• P. Bradley: Ancient Rome: using evidence contains numerous charts, maps and sources

  • T. Weidemann: Cicero and the End of the Roman Republic (BCP)

  • Lactor 10 Cicero Cilician Letters (for provincial matters)

  • M. Crawford The Roman Republic (Fontana)

  • H.H. Scullard From the Gracchi to Nero for a narrative account

  • F.B. Marsh The Roman World 146-30 BC.

  • D. Shotter : Fall of the Roman Republic Routledge

  • For coins (and sculpture etc) of the Late republic:



  • The basic format of this SoW is to take the events in chronological order as the easiest approach for students to gain familiarity with the facts and sources

  • The themes in the specification can be accessed at various points in the scheme; there will be a need to focus on the themes for the students at various points. Throughout this scheme of work relevant original sources are suggested, as well as useful secondary sources or information. Many students approaching this option will have studied Roman History at AS. However, some may not, having studied other options in the Classics suite at AS. This SOW, therefore, is organised as if the student is approaching a new subject. Some of the suggested activities may be omitted by those who have studied Roman History at AS

Sources: the main sources of information:

Contemporary - Sallust; Caesar: life, period of writing, aims and methods, style and approach to historiography; importance for the period.


Cicero: speeches and letters – problems as a source of evidence;

Plutarch, Suetonius: Lives;;

Appian, Dio Cassius;


  • Read the selections of sources: students to discuss what they learn about their approach and methods:

  1. sources and use of them;

  2. view of previous historical writing;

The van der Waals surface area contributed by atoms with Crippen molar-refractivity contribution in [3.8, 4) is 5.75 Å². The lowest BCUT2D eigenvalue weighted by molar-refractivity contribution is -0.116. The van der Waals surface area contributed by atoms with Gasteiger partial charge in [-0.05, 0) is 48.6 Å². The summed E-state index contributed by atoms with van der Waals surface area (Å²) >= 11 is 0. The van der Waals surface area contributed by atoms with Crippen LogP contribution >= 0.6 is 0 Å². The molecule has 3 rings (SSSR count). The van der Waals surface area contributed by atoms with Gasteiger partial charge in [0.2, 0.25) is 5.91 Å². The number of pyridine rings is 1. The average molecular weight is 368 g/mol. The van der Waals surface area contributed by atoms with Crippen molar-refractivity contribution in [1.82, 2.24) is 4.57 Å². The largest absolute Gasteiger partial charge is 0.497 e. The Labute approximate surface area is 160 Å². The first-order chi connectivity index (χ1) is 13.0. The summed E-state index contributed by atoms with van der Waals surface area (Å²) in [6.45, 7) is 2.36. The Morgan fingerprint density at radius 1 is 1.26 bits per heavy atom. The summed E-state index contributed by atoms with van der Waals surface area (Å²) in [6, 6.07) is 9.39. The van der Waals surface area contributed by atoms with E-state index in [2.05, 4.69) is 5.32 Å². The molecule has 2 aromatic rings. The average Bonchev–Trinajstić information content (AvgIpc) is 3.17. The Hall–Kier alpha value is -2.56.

3. use of speeches;

  4. approach to accuracy.

  • Using inscriptions and archaeological evidence;

  • Using poetry (Catullus, Ovid).

How useful are the different sources; why do accounts differ?

Take two reports of a recent event in newspapers and compare them as an exercise in assessing sources.

  • Two accounts of the same event: Caesar’s assassination In Plutarch (Caesar 66) and Suetonius (Julius Caesar 82)

  • Sallust: Preface to Catiline

  • Livy: Preface

  • Patterson ch. 1

  • Roman Civilisation Vol.1 (Lewis and Rheinhold) has a selection of authors’ views on the writing of history and brief biographies of authors

  • This aspect can be covered whenever it is felt suitable, although the earlier the better

  • The assassination in the sources could be compared to its portrayal in various films and TV series, such as Rome

Introduction to Rome, Italy and the Empire

Names and places:

the city of Rome


The Empire (changes during the period).

  • Identify the key places and in the city

  • Gain familiarity with the names and places in Italy and Empire

  • Students could research some places and names themselves, especially the less familiar places e.g. cities in Italy, provinces of the Empire, battle sites etc

  • Maps showing additions to the Empire in the period would be useful at this stage

  • Bradley for maps of Italy and the Empire; also Wiedemann; World of Rome (CUP) pp. xvii-xxiv.




  • M. Goodman The Roman World 44 BC-AD 180 ch. 2

  • Shotter ch. 2

Political background

Students can research these topics for homework given an outline:

  • senate

  • assemblies

  • magistrates

Political differences (ideologies?)